News of thousands of wind turbine blades in the US being cut up and sent to landfill as the only practical means of disposal was reported recently.
It is easy to imagine the reactions of many readers. It is potentially excellent ammunition for the pariah oil and gas industry that gets hammered by the greens at every opportunity.
Wind turns out to be not so clean, not so green. And Big Oil could capitalise on that by hitting back.
Here we have a situation where a major component of a huge number of wind turbines that are already life-expired or not far off cannot be properly recycled.
And with thousands more turbines being planted annually worldwide, the problem looks set to get worse. There are currently around 350,000 of these devices planted on- and offshore around the world.
The wind industry and NGOs like Greenpeace claim they are an excellent way of generating electricity cleanly.
To begin to understand the problem regarding the disposal of wind turbine blades it is important to get to grips with their engineering and manufacture.
To illustrate, wind turbine blades are built with epoxy resin composites while others use polyester and vinyl ester resins derived from petrochemicals such as ethylene.
The blades are fabricated in two halves and then bonded using large quantities of epoxy or modified acrylic adhesive.
The latest generation of very large blades that make heavy use of carbon fibre for main spar fabrication also incorporate large quantities of epoxy and other products developed by the petrochemicals industry.
The story by Bloomberg didn’t come as a shock to me. I’ve been aware of the recycling problem for a while and had started to do some research.
The journal WindPower Monthly raised the issue back in 2012, warning the industry that it already had a large-blades-disposal problem and that very little was being done.
It reported that the issue had been “quietly rising up the agenda” in Denmark, where a working group has been set up bringing together various key players including LM Wind Power, Siemens and Vestas, “to share knowledge about recycling options”.
Co-ordinator was to be the Danish Wind Energy Association. Well, I’ve just checked out the DWEA’s website for a clearly signposted reference to decommissioning. I failed to find anything.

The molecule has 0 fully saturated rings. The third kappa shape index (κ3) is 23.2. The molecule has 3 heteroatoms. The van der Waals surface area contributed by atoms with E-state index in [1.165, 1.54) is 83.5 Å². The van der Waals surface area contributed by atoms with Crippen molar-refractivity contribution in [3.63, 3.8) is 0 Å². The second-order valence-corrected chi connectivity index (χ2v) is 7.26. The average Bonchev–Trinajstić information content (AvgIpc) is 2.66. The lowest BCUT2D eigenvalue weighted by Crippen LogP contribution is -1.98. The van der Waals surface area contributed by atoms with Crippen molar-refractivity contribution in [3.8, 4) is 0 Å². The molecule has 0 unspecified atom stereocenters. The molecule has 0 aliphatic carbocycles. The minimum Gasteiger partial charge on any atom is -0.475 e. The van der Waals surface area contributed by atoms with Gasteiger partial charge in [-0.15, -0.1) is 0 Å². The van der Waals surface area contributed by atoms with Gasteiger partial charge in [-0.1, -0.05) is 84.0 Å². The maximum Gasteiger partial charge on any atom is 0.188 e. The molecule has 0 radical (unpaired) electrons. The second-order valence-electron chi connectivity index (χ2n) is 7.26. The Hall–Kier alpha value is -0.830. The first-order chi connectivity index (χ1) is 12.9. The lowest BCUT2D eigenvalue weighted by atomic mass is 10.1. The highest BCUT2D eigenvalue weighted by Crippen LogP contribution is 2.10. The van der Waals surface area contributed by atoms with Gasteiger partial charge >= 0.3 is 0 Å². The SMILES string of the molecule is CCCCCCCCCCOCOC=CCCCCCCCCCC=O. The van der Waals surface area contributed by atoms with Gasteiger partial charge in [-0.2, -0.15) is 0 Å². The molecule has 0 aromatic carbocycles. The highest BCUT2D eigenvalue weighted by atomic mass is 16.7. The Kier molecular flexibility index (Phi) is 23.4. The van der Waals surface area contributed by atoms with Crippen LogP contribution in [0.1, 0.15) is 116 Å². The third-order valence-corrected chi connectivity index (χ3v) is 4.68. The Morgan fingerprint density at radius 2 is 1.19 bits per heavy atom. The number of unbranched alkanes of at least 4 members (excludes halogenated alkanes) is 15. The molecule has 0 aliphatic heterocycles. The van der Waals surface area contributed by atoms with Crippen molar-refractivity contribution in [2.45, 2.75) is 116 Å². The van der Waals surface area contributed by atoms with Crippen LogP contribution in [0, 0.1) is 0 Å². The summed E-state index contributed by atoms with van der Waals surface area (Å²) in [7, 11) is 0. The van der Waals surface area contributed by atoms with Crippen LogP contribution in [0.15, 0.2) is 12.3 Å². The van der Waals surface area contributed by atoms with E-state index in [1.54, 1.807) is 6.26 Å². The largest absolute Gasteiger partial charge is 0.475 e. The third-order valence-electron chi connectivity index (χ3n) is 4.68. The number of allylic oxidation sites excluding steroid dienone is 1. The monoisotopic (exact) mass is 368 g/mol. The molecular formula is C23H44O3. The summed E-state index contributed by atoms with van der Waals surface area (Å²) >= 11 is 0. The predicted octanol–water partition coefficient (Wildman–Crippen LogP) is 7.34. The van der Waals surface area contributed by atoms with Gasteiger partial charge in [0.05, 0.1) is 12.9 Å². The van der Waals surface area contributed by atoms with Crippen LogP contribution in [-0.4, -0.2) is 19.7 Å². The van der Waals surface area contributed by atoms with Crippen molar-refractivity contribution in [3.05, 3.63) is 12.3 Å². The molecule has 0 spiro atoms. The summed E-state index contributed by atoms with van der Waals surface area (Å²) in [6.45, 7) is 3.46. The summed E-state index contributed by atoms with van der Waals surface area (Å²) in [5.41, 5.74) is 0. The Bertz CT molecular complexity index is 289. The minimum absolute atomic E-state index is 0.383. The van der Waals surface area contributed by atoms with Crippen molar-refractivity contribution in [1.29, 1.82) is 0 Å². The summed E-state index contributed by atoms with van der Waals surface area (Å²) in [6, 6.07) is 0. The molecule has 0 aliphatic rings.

I’ve also gone through the Global Wind Energy Council’s 2018 report published in April last year. Zero reference to decommissioning and only one mention of the word ‘blade’.
One of the very few companies specialising in systematic turbine disposal, Roth International of Germany is trying to find a better, more responsible destination than landfill for dead blades.
In collaboration with the Fraunhofer Research Institute and the Rohstoffwende Bayern research project, Roth says it is “further evolving” innovative techniques for rotor blade recycling.
It points out too that some composites can be reused directly after successful recycling and that the approach is sustainable. Roth also claims it will collect blades from anywhere around the world for recycling, which makes the very idea of chopping them up and dumping in landfills even more reprehensible.
Governments worldwide need to wake up and compel wind farm developers and operators to fully plan out lifecycles, which means taking responsibility for recycling.
That means the UK too. After all, the North Sea oil and gas industry is forced to do so.
The Danes, the Dutch, the Germans et al in European waters need to latch onto this and learn from Norwegian and Big Oil decom planning and implementation.
And if the Ospar Convention needs redefining to compel Big Wind to act responsibly on the decommissioning of North Sea mega-projects then that should be done too.
NGOs like Friends of the Earth and especially Greenpeace, which currently specialises in beating up the North Sea oil and gas industry, need to wake up to the already massive problem regarding the proper recycling of redundant wind turbines.
So that’s Big Wind; but what about Big Solar and Big Battery given their roles in the low carbon energy revolution?
It is important to note that Big Solar makes huge use of petrochemical-based products to manufacture solar panels too.
To make a solar panel, the silicon layers are sandwiched in between two panels, often made from the copolymer ethylene-vinyl acetate.Though there is established recycling and materials recovery for reuse, according to Green Match, there remains a need for a “proper solar panel recycling infrastructure” which can cope with the large volumes of PV modules that will be scrapped in near future.
The organisation claims that not only will PV recycling create more green job opportunities but also about £11 billion in recoverable value by 2050.
Moreover this will apparently make it possible to produce two billion new panels without the need to invest in raw materials. This means that there will be the capacity of producing around 630 GW of energy just from reusing previously used materials.
I’ll leave the looming problem of Big Battery for another day.